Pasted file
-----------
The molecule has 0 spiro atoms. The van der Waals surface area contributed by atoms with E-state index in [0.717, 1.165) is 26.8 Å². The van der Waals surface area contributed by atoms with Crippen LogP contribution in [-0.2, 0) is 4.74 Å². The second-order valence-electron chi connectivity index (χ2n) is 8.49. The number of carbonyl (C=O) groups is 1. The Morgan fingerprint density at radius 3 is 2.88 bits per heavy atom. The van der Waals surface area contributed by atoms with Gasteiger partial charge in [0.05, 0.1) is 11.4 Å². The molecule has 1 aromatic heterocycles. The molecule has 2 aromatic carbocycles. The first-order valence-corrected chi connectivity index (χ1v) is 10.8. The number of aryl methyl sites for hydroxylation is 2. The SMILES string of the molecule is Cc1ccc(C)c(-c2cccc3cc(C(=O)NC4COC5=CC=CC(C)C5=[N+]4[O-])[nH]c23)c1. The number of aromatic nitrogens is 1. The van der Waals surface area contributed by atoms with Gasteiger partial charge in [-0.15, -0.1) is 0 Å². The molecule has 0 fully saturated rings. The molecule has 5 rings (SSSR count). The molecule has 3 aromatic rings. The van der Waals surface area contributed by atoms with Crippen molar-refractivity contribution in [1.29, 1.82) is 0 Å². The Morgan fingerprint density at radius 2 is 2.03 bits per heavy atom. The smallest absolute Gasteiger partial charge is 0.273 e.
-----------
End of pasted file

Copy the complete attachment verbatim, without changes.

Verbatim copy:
The molecule has 0 spiro atoms. The van der Waals surface area contributed by atoms with E-state index in [0.717, 1.165) is 26.8 Å². The van der Waals surface area contributed by atoms with Crippen LogP contribution in [-0.2, 0) is 4.74 Å². The second-order valence-electron chi connectivity index (χ2n) is 8.49. The number of carbonyl (C=O) groups is 1. The Morgan fingerprint density at radius 3 is 2.88 bits per heavy atom. The van der Waals surface area contributed by atoms with Gasteiger partial charge in [0.05, 0.1) is 11.4 Å². The molecule has 1 aromatic heterocycles. The molecule has 2 aromatic carbocycles. The first-order valence-corrected chi connectivity index (χ1v) is 10.8. The number of aryl methyl sites for hydroxylation is 2. The SMILES string of the molecule is Cc1ccc(C)c(-c2cccc3cc(C(=O)NC4COC5=CC=CC(C)C5=[N+]4[O-])[nH]c23)c1. The number of aromatic nitrogens is 1. The van der Waals surface area contributed by atoms with Gasteiger partial charge in [-0.15, -0.1) is 0 Å². The molecule has 0 fully saturated rings. The molecule has 5 rings (SSSR count). The molecule has 3 aromatic rings. The van der Waals surface area contributed by atoms with Crippen molar-refractivity contribution in [1.29, 1.82) is 0 Å². The Morgan fingerprint density at radius 2 is 2.03 bits per heavy atom. The smallest absolute Gasteiger partial charge is 0.273 e.